Julie Wilson of Turner Wilson Equine Consulting gave a breakdown of what an average horse will consume each day. She said: “I encourage owners to budget (to feed) at least 1.5% of each horse’s body weight per day in hay – less if using hay feeders that reduce waste; more if hay is thrown on the ground.” You may consider this a low cost because a bale of hay is inexpensive. But, a 1,000-pound horse will eat a little over 2.7 tons of hay every year. Think about that. Such a large quantity of hay doesn’t come cheap.

Horses also consume equine supplements and vitamins to maintain their agility and health. Getting foods that are rich in these two can be expensive. This may cost you more than $100 every month. Horses that live on grains will consume more than $100 worth of food monthly.

6. Equipment

You will need to get some riding equipment to make your rides fun and smooth. This may include a hoof pick, tack, sweat scraper, hard brushes, and more.

You must include tack in your cost list. The tack includes items such as bits, saddles, brushes, equestrian clothing, and bridles. According to the American Quarter Horse Association, a tack costs an average of $2,000. A very good one may cost between $3,000 and $5,000.

7. Insurance

Several factors determine how much you will pay for insurance. These include:

  • Age: Most insurance companies cover horses up to 16 years old under their standard insurance coverage. For horses between 16 and 20 years old, they charge an extra premium. This will push the insurance cost up.
  • Coverage: The type of insurance you want for the horse is another factor that will affect your cost. You will pay less for Limited Mortality insurance than for Full Mortality coverage. This is because the Limited option offers less coverage than the Full options.
  • Breed: Insurance companies also charge according to the horse breed. Expensive breeds will attract a higher insurance cost than the cheaper breeds. Examples of more expensive breeds include the Thoroughbred and Arabian.
  • Use: Why do you want to own a horse? That’s another factor the insurance company will consider when giving you a quote. If the horse is for private use, it will cost you less to insure than if the horse is for commercial purposes.
  • Value: The value may bear on the cost too. If you buy a successful breeder or a horse that has won several competitions, its value will increase. This will affect the insurance cost as well.

8. Training

Horse training comes at a price. Several variables go into consideration when determining the prices of horse training. These are some of the factors that will determine how much you will be spending on training:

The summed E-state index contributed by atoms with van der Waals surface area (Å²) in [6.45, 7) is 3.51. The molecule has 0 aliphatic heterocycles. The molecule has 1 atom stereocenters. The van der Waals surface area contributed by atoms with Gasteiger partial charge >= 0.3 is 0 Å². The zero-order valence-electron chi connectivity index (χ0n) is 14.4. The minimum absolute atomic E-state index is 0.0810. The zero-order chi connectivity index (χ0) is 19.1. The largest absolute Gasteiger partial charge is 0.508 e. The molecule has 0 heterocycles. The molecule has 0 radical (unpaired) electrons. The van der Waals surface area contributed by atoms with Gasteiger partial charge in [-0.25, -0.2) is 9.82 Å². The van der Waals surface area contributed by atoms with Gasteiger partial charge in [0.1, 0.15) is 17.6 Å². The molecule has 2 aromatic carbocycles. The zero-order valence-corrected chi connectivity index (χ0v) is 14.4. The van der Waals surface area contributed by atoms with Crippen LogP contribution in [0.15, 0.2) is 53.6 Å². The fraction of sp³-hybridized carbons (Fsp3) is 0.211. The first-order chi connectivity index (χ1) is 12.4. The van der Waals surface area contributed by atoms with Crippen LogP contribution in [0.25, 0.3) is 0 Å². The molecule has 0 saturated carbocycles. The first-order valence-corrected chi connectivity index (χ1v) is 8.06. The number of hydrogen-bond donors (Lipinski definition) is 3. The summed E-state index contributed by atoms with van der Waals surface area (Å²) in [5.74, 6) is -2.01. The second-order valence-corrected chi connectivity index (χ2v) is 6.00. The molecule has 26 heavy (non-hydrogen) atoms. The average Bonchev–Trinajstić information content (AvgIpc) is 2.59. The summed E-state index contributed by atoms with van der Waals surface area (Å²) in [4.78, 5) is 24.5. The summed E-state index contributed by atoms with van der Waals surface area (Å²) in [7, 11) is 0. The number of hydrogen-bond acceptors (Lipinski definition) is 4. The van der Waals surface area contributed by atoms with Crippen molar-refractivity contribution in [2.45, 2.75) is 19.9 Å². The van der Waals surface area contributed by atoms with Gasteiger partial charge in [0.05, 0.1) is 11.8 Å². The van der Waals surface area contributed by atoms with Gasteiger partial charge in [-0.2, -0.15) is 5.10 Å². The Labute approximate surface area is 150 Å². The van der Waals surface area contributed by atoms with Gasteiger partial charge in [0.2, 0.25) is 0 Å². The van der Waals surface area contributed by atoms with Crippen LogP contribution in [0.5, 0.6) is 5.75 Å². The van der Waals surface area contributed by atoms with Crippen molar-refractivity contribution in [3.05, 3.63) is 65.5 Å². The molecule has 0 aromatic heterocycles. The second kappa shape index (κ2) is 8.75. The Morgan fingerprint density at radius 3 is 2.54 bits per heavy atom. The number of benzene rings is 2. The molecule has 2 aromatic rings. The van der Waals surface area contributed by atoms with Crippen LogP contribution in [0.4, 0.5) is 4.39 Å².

• Location: The location of the school is the most significant factor that determines cost. You will pay less if you have the training on a farm than in the city. If the trainer is on a farm, they may have easy access to locally-grown hay and enough training space. Compare this to a city where hay is scarce and expensive.

While the cost of maintaining the facility on the farm may be cheap, it is expensive in the city. The trainer will consider this factor in their charges.

Do you want to have the training in your neighborhood? The training cost will be lower than if you have to ship the horse to another state. The facilities available in the training facility also play a major role in the price. You may have to pay for boarding, feeding, and other expenses. This is especially the case if the training facility offers them as a part of the training program.

  • Experience: This also plays a major role in determining how much you will pay for training. The working experience of the trainer will determine what they will charge. An experienced trainer with a good reputation will charge a higher training fee. Someone who is new in the industry is more likely to have a lower fee.
  • Style of training: There are several riding styles such as combined driving or barrel racing. There is racehorse training, too. These training styles attract different training fees.

Some of these styles are more time-consuming than others. Training a horse for fun riding is different from training a horse to become a horse race champion. You will pay more for specialized training than for regular training. The training cost will also be higher if there is a scarcity of trainers in the particular style you want.